In this project, researchers will examine the clinical presentation of muscular dystrophy caused by abnormal glycosylation of alpha-dystroglycan. Patients with dystroglycanopathies could have mutations in one of the following genes: FKRP, fukutin, POMT1, POMT2, POMGnT1 or LARGE. Symptoms range from congenital muscular dystrophy that can also involve the brain and eye, through an adult-onset limb girdle muscular dystrophy. The purpose of the study is to describe the early signs and symptoms of the dystroglycanopathies, and to gather information that will be required for future clinical trials. Knowledge gained from this study will improve the health care recommendations for people with dystroglycanopathies, and provide a baseline for further study.
The study involves a clinical evaluation at theUniversityofIowa. The evaluation includes muscle strength and motor ability testing, lung function testing, quality of life and activity assessment, and a review of past medical history. Portions of this evaluation will be repeated on a yearly basis. Financial assistance is available for travel toIowa City. Support is also available for genetic testing for people with a dystroglycanopathy diagnosis based on muscle or skin biopsy analysis.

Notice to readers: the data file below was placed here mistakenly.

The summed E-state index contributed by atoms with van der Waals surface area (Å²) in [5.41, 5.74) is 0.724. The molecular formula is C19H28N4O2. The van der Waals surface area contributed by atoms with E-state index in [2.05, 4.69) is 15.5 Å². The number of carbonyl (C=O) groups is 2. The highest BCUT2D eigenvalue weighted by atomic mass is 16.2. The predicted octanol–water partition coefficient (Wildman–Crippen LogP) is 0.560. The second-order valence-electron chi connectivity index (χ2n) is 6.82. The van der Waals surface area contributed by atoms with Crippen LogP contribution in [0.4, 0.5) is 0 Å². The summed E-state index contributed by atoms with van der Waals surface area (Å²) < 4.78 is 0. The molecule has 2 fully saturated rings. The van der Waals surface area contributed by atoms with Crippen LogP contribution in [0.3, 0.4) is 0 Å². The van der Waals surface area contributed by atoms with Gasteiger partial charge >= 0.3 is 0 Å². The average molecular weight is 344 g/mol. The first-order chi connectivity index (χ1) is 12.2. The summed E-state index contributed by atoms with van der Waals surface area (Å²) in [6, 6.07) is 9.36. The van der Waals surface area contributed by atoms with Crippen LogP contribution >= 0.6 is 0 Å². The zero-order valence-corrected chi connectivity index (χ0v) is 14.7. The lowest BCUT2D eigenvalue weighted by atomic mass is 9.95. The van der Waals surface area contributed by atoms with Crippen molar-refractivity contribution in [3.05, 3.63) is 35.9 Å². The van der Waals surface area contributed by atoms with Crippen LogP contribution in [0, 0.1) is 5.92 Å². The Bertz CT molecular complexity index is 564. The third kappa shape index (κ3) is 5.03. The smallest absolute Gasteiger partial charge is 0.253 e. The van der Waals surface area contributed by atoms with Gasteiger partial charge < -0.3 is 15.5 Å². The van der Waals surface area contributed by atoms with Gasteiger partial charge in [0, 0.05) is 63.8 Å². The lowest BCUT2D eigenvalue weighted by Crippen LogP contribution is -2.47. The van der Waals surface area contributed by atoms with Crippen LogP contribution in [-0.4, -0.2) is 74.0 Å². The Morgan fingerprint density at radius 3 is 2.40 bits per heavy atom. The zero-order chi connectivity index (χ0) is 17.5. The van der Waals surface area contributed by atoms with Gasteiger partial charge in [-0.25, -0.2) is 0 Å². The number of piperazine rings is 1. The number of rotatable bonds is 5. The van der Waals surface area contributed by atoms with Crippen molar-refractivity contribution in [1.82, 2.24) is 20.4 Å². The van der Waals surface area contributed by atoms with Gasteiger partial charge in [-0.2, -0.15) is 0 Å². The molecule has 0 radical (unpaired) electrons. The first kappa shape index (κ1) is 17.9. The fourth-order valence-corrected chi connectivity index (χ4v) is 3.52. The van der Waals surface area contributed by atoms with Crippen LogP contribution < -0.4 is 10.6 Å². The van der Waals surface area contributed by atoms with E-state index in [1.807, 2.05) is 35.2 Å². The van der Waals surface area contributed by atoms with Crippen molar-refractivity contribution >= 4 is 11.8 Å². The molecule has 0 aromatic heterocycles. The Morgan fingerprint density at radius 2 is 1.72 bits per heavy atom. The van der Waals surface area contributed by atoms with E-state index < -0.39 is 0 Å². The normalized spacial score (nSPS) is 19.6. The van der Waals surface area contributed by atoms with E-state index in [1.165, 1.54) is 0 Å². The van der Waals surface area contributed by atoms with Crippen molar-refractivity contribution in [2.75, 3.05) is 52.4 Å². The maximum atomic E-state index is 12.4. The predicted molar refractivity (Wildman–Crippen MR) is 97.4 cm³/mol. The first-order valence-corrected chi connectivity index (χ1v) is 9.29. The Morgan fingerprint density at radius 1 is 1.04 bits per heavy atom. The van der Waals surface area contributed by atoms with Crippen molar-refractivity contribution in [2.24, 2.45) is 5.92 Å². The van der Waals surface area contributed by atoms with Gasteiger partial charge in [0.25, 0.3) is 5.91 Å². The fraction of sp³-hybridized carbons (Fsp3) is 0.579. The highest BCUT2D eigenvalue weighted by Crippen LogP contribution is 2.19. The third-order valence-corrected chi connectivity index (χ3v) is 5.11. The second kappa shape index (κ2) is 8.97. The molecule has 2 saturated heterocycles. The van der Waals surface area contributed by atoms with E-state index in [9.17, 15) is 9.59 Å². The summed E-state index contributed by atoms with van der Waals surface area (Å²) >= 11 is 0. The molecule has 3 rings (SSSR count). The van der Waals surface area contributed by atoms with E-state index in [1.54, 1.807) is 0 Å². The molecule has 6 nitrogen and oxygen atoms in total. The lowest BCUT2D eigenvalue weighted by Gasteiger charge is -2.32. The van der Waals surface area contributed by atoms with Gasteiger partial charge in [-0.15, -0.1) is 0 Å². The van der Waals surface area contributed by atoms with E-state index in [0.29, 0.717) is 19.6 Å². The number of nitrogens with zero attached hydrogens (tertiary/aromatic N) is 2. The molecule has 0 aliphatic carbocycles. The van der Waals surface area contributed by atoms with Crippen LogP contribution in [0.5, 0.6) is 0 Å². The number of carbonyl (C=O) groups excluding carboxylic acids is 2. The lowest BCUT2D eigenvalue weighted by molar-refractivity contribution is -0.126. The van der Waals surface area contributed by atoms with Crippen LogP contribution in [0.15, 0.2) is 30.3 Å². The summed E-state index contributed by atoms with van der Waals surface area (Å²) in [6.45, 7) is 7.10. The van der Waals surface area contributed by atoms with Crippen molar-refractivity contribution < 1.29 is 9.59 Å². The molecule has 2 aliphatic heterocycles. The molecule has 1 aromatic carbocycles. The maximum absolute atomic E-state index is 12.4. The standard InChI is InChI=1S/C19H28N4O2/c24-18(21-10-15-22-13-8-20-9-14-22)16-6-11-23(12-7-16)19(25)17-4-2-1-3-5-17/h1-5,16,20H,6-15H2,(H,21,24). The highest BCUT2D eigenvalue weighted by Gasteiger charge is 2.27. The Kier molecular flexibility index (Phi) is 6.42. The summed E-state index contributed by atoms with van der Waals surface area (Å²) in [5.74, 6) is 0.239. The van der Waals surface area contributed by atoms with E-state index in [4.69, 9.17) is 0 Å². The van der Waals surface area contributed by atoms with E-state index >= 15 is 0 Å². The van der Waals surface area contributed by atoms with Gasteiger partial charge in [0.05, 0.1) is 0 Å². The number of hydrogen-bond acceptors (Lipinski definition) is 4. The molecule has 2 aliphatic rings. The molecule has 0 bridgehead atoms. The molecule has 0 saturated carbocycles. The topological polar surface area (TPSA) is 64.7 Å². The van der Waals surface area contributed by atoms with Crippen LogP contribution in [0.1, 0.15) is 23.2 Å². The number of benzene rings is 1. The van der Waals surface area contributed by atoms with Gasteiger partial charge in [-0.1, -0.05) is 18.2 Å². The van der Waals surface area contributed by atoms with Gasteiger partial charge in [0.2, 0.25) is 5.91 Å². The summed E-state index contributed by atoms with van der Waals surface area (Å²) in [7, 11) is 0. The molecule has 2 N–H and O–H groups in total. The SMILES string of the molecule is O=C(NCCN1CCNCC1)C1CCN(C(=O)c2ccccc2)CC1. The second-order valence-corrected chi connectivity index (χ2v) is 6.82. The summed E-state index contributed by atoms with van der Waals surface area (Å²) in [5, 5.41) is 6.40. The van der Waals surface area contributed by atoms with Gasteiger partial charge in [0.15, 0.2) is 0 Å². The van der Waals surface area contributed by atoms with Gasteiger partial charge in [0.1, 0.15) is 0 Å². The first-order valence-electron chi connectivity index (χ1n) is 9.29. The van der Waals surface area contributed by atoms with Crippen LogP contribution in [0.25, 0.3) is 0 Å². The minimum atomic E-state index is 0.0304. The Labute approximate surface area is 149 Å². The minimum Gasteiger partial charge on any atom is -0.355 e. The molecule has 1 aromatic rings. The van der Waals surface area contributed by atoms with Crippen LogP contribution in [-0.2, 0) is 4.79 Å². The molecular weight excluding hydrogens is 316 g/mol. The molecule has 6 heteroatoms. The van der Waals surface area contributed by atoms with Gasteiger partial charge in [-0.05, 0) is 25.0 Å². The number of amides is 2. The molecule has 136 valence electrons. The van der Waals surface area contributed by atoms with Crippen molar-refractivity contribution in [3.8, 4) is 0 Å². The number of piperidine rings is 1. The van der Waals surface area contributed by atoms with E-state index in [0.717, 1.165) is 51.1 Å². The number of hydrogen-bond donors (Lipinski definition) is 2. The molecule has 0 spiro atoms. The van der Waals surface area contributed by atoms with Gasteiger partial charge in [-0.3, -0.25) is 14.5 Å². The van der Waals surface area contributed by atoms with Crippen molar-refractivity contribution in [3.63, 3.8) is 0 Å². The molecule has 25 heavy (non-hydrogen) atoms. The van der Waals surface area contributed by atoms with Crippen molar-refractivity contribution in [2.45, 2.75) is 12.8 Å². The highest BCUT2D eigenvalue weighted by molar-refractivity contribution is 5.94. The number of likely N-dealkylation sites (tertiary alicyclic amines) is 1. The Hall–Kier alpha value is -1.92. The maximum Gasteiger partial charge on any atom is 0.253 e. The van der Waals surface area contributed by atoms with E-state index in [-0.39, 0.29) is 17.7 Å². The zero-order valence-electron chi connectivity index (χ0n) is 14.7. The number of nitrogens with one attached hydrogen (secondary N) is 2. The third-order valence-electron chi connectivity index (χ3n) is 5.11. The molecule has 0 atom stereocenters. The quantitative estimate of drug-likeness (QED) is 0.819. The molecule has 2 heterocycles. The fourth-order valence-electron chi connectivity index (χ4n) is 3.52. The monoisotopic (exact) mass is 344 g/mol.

This study is sponsored by the National Institutes of Health and is being directed by Dr. Katherine Mathews at the Universityof Iowa. If you are interested in participating or would like additional information, please contact the study coordinator Carrie Stephan R.N. by phone at (319) 356-2673 or by email at email@example.com
Duchenne/Becker muscular dystrophy (DBMD) is a genetic disorder that develops in boys. It is caused by a mutation in the gene for dystrophin, a protein that is important for maintaining normal muscle structure and function. Loss of dystrophin causes muscle fragility that leads to weakness and loss of walking ability during childhood and teenage years. A specific type of mutation, called a nonsense (premature stop codon) mutation, is the cause of DBMD in approximately 10-15% of boys with the disease. Ataluren is an orally delivered, investigational drug that has the potential to overcome the effects of the nonsense mutation. This study is an open-label trial for patients with nonsense mutation dystrophinopathy who received ataluren in a prior PTC-sponsored study at a US clinical trial site. This trial will be conducted at sites in the US and will evaluate the long-term safety of ataluren, as determined by adverse events and laboratory abnormalities. Patients will receive study drug 3 times per day (at breakfast, lunch, and dinner). Study assessments will be performed at clinic visits during screening and every 12 weeks until the end of the study.
Email Carrie Stephan at Carrie-Stephan@uiowa.edu
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